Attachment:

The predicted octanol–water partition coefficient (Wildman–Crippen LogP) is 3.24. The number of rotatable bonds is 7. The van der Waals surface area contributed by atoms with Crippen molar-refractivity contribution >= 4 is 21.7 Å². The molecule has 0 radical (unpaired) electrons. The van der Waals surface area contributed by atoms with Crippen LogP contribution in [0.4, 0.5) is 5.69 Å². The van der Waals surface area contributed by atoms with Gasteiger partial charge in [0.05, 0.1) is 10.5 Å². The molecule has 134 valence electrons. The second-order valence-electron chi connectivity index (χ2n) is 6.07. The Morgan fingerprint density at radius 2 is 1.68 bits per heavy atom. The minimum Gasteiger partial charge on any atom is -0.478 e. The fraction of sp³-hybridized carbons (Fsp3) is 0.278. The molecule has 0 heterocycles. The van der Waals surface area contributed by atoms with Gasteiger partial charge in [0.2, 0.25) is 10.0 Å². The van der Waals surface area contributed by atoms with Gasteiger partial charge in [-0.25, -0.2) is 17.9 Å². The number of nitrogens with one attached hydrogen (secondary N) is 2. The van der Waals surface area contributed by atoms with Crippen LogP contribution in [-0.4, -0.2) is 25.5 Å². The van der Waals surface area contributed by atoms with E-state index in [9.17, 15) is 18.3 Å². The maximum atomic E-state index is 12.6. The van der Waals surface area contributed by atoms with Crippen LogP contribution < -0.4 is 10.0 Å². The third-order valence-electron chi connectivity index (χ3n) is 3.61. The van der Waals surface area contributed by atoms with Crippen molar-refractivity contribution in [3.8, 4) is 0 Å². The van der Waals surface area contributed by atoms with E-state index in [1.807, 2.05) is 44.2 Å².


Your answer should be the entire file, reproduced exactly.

The predicted octanol–water partition coefficient (Wildman–Crippen LogP) is 3.24. The number of rotatable bonds is 7. The van der Waals surface area contributed by atoms with Crippen molar-refractivity contribution >= 4 is 21.7 Å². The molecule has 0 radical (unpaired) electrons. The van der Waals surface area contributed by atoms with Crippen LogP contribution in [0.4, 0.5) is 5.69 Å². The van der Waals surface area contributed by atoms with Gasteiger partial charge in [0.05, 0.1) is 10.5 Å². The molecule has 134 valence electrons. The second-order valence-electron chi connectivity index (χ2n) is 6.07. The Morgan fingerprint density at radius 2 is 1.68 bits per heavy atom. The minimum Gasteiger partial charge on any atom is -0.478 e. The fraction of sp³-hybridized carbons (Fsp3) is 0.278. The molecule has 0 heterocycles. The van der Waals surface area contributed by atoms with Gasteiger partial charge in [0.2, 0.25) is 10.0 Å². The van der Waals surface area contributed by atoms with Gasteiger partial charge in [-0.25, -0.2) is 17.9 Å². The number of nitrogens with one attached hydrogen (secondary N) is 2. The van der Waals surface area contributed by atoms with Crippen LogP contribution in [-0.4, -0.2) is 25.5 Å². The van der Waals surface area contributed by atoms with E-state index in [9.17, 15) is 18.3 Å². The maximum atomic E-state index is 12.6. The van der Waals surface area contributed by atoms with Crippen LogP contribution < -0.4 is 10.0 Å². The third-order valence-electron chi connectivity index (χ3n) is 3.61. The van der Waals surface area contributed by atoms with Crippen molar-refractivity contribution in [3.8, 4) is 0 Å². The van der Waals surface area contributed by atoms with E-state index in [1.807, 2.05) is 44.2 Å².